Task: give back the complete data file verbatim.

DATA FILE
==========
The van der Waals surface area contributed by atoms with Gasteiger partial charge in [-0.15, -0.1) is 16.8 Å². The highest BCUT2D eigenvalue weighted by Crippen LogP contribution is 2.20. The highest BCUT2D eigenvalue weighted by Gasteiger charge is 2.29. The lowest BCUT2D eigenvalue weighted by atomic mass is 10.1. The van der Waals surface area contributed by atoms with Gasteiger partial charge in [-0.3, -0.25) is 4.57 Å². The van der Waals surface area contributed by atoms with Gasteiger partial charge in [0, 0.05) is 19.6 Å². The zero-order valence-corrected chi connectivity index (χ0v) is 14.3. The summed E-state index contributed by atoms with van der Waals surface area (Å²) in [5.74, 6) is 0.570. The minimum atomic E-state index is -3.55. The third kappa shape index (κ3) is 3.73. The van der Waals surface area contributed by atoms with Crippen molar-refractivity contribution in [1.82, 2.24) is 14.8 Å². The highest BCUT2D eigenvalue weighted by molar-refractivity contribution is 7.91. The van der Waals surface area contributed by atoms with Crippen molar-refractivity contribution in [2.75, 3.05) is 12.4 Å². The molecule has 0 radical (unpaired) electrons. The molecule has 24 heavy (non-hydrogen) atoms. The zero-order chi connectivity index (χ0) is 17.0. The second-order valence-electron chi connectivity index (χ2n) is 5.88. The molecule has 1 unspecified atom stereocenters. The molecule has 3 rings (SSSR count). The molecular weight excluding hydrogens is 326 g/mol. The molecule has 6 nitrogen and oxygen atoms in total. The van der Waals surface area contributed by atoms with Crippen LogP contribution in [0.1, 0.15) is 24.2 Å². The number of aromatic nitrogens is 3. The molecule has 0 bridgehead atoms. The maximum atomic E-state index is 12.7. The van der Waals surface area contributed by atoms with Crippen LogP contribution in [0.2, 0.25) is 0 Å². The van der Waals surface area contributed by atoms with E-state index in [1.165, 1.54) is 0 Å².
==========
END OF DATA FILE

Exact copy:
The van der Waals surface area contributed by atoms with Gasteiger partial charge in [-0.15, -0.1) is 16.8 Å². The highest BCUT2D eigenvalue weighted by Crippen LogP contribution is 2.20. The highest BCUT2D eigenvalue weighted by Gasteiger charge is 2.29. The lowest BCUT2D eigenvalue weighted by atomic mass is 10.1. The van der Waals surface area contributed by atoms with Gasteiger partial charge in [-0.3, -0.25) is 4.57 Å². The van der Waals surface area contributed by atoms with Gasteiger partial charge in [0, 0.05) is 19.6 Å². The zero-order valence-corrected chi connectivity index (χ0v) is 14.3. The summed E-state index contributed by atoms with van der Waals surface area (Å²) in [5.74, 6) is 0.570. The minimum atomic E-state index is -3.55. The third kappa shape index (κ3) is 3.73. The van der Waals surface area contributed by atoms with Crippen molar-refractivity contribution in [1.82, 2.24) is 14.8 Å². The highest BCUT2D eigenvalue weighted by molar-refractivity contribution is 7.91. The van der Waals surface area contributed by atoms with Crippen molar-refractivity contribution in [2.75, 3.05) is 12.4 Å². The molecule has 0 radical (unpaired) electrons. The molecule has 24 heavy (non-hydrogen) atoms. The zero-order chi connectivity index (χ0) is 17.0. The second-order valence-electron chi connectivity index (χ2n) is 5.88. The molecule has 1 unspecified atom stereocenters. The molecule has 3 rings (SSSR count). The molecular weight excluding hydrogens is 326 g/mol. The molecule has 6 nitrogen and oxygen atoms in total. The van der Waals surface area contributed by atoms with Crippen LogP contribution in [0.1, 0.15) is 24.2 Å². The number of aromatic nitrogens is 3. The molecule has 0 bridgehead atoms. The maximum atomic E-state index is 12.7. The van der Waals surface area contributed by atoms with Crippen LogP contribution in [0.2, 0.25) is 0 Å². The van der Waals surface area contributed by atoms with E-state index in [1.165, 1.54) is 0 Å².